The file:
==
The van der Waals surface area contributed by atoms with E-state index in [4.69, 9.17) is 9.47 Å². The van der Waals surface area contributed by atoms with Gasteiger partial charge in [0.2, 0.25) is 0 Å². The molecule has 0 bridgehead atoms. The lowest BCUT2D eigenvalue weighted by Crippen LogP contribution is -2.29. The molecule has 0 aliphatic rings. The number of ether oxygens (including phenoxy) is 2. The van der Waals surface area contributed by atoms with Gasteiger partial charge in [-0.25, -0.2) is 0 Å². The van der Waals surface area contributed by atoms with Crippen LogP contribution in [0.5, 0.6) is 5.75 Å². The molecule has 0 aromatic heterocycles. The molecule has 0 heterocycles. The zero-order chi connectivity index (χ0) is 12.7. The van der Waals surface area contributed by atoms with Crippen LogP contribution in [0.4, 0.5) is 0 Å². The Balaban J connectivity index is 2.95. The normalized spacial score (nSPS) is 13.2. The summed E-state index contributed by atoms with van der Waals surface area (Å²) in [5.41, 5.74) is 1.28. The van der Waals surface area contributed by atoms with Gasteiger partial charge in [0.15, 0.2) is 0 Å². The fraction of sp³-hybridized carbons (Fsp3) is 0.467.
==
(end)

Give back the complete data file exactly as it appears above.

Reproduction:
The van der Waals surface area contributed by atoms with E-state index in [4.69, 9.17) is 9.47 Å². The van der Waals surface area contributed by atoms with Gasteiger partial charge in [0.2, 0.25) is 0 Å². The molecule has 0 bridgehead atoms. The lowest BCUT2D eigenvalue weighted by Crippen LogP contribution is -2.29. The molecule has 0 aliphatic rings. The number of ether oxygens (including phenoxy) is 2. The van der Waals surface area contributed by atoms with Gasteiger partial charge in [-0.25, -0.2) is 0 Å². The van der Waals surface area contributed by atoms with Crippen LogP contribution in [0.5, 0.6) is 5.75 Å². The molecule has 0 aromatic heterocycles. The molecule has 0 heterocycles. The zero-order chi connectivity index (χ0) is 12.7. The van der Waals surface area contributed by atoms with Crippen LogP contribution in [0.4, 0.5) is 0 Å². The Balaban J connectivity index is 2.95. The normalized spacial score (nSPS) is 13.2. The summed E-state index contributed by atoms with van der Waals surface area (Å²) in [5.41, 5.74) is 1.28. The van der Waals surface area contributed by atoms with Gasteiger partial charge in [0.15, 0.2) is 0 Å². The fraction of sp³-hybridized carbons (Fsp3) is 0.467.